New data published by CommSec showed stock market investors saw a rally of 11.4% on their average ROI in the 2018/19 financial year. Meanwhile, property investors saw a decline of 3.6% on their ROI.
In addition, June data from CoreLogic shows that while both owner-occupier and investor lending has slowed, investor credit is at a historically low growth rate of 0.7%.
So what does that mean for investors looking to get the best return possible? Zac Peteh, director of Mint Equity took time out to answer some questions from industry publication, Australian Broker magazine.
If investors can get 11.4% in shares, will they still invest in property?
“Absolutely, investors will continue to invest in property even with an 11.4% return in shares over 2018/2019. Whilst the Australian shares are performing well at the moment, and in fact new data from January 2019 shows solid growth, shares can be a complicated beast. When comparing property with shares, property feels easier for most investors given the tangible nature and the lack of complexity of the asset class. Understanding the property cycle, asset class, valuations and capital growth is far easier to get your head around than share prices, bullish and bear markets and the volatility of picking the right share, at the right time. Australian property feels more stable and accessible, which is comforting to investors. I think for anyone who went through the GFC and saw their shares and superannuation virtually vanish overnight, there is a reluctance for them to enter into the share market, regardless of the potential return. And whilst property values did drop as a result of the GFC, many took comfort in knowing that they still had a roof over their head, even if their shares and superannuation took a hit.”
What will this mean for property market performance over the next financial year?
“A lot of investors see shares as part of a diversification strategy, not a replacement for property. Investors will continue to invest in property, however if share returns are a key driver, we may see the property purchase price bracket drop to allow investors to have both shares and property. With property prices falling, now is the time to buy and benefit from future years capital growth. It’s likely property vs shares 1-year returns won’t be the same, but for most, property investment is a long-term strategy, so capital growth over a 10-20 year period combined with good yields is still likely to outdo share returns for the same timeframe.”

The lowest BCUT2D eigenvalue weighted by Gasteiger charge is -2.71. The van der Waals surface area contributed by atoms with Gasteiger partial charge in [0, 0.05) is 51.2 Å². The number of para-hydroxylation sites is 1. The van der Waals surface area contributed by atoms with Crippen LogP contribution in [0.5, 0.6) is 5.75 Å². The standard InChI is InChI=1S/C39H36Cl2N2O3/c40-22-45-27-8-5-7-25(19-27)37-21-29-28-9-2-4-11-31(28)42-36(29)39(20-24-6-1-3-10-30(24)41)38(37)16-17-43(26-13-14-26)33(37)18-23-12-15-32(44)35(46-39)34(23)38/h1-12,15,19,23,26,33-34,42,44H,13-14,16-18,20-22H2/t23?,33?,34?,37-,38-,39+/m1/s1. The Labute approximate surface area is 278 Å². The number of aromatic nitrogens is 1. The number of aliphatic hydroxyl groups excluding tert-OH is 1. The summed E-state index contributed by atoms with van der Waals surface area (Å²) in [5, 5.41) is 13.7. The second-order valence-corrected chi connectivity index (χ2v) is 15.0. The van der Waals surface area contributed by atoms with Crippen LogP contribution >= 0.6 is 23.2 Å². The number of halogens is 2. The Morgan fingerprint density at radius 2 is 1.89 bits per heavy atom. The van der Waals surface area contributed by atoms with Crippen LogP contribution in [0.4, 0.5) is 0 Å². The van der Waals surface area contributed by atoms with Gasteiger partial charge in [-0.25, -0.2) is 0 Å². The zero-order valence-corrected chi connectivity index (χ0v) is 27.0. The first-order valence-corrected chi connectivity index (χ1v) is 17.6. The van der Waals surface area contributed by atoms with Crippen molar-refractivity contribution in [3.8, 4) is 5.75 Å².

Have regulators and banks done enough to stimulate investor appetite for property since the downturn?
“We’re seeing a softly-softly approach from regulators and banks to stimulate investor appetite. The reality is serviceability is still tough for borrowers, even if banks are offering low interest rates for investment loans. The biggest impact to the investor market was the Federal Election uncertainty, and Labor’s housing policy, which could have been detrimental to the investor market in the longer term. Now, with the threat of investor regulations and tax restrictions gone, investor confidence is returning. Efforts from APRA to ease restrictions on serviceability calculations is good, but unlikely to result in an investor boom. Bank credit assessors are nervous about making the wrong decision given the findings from the Banking Royal Commission, and valuers are being over cautious which is impacting borrower’s approvals. These are the biggest issues for investors at the moment.”
What's the outlook for the performance of property, compared to shares, over the next financial year?
“Performance of the property market in the next 12-24 months is likely to be positive for investors if buying or holding, given we are at a low point in values. Those investors who can secure finance now while buyer demand is relatively low, stand to benefit from property values improving in the coming years. Investors are being selective and demanding higher yields than previously, adding pressure on buyers to reduce prices. Whilst ROI on shares have been strong in the last year, the monetary volume spent on shares vs property is vastly different that even if the returns of property is half that of shares, the capital growth is the driving factor for investors choosing property over shares. We are already seeing an uplift in investor activity since the election and given mortgage brokers support almost 60% of all loans being sourced, the trend is positive for clients looking to utilise the services of mortgage brokers.”